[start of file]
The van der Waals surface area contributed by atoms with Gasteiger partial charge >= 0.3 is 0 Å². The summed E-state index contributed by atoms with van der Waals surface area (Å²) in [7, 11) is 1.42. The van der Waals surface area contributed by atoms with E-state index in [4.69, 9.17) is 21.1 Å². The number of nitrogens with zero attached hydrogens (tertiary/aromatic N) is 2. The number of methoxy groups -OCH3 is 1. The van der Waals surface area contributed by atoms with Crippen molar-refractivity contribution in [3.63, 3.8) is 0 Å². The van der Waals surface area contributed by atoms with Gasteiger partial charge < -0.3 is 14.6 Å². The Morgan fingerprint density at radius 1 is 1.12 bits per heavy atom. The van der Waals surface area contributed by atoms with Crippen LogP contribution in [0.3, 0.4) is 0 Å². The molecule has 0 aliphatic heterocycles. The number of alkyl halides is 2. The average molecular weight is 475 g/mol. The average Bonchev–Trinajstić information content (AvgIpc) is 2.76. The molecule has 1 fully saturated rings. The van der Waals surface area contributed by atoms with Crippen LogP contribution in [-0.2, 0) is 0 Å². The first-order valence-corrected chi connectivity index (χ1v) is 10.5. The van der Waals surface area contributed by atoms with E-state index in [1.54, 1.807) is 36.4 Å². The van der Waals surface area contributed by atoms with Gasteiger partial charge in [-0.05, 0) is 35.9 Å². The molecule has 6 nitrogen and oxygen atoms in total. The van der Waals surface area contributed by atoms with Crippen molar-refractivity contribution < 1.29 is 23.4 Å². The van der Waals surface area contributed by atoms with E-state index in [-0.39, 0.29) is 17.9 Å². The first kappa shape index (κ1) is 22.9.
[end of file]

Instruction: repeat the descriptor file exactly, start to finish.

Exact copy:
The van der Waals surface area contributed by atoms with Gasteiger partial charge >= 0.3 is 0 Å². The summed E-state index contributed by atoms with van der Waals surface area (Å²) in [7, 11) is 1.42. The van der Waals surface area contributed by atoms with E-state index in [4.69, 9.17) is 21.1 Å². The number of nitrogens with zero attached hydrogens (tertiary/aromatic N) is 2. The number of methoxy groups -OCH3 is 1. The van der Waals surface area contributed by atoms with Crippen molar-refractivity contribution in [3.63, 3.8) is 0 Å². The van der Waals surface area contributed by atoms with Gasteiger partial charge < -0.3 is 14.6 Å². The Morgan fingerprint density at radius 1 is 1.12 bits per heavy atom. The van der Waals surface area contributed by atoms with Crippen LogP contribution in [0.3, 0.4) is 0 Å². The molecule has 0 aliphatic heterocycles. The number of alkyl halides is 2. The average molecular weight is 475 g/mol. The average Bonchev–Trinajstić information content (AvgIpc) is 2.76. The molecule has 1 fully saturated rings. The van der Waals surface area contributed by atoms with Crippen LogP contribution in [-0.2, 0) is 0 Å². The first-order valence-corrected chi connectivity index (χ1v) is 10.5. The van der Waals surface area contributed by atoms with E-state index in [1.54, 1.807) is 36.4 Å². The van der Waals surface area contributed by atoms with Gasteiger partial charge in [-0.05, 0) is 35.9 Å². The molecule has 6 nitrogen and oxygen atoms in total. The van der Waals surface area contributed by atoms with Crippen molar-refractivity contribution < 1.29 is 23.4 Å². The van der Waals surface area contributed by atoms with E-state index in [-0.39, 0.29) is 17.9 Å². The first kappa shape index (κ1) is 22.9.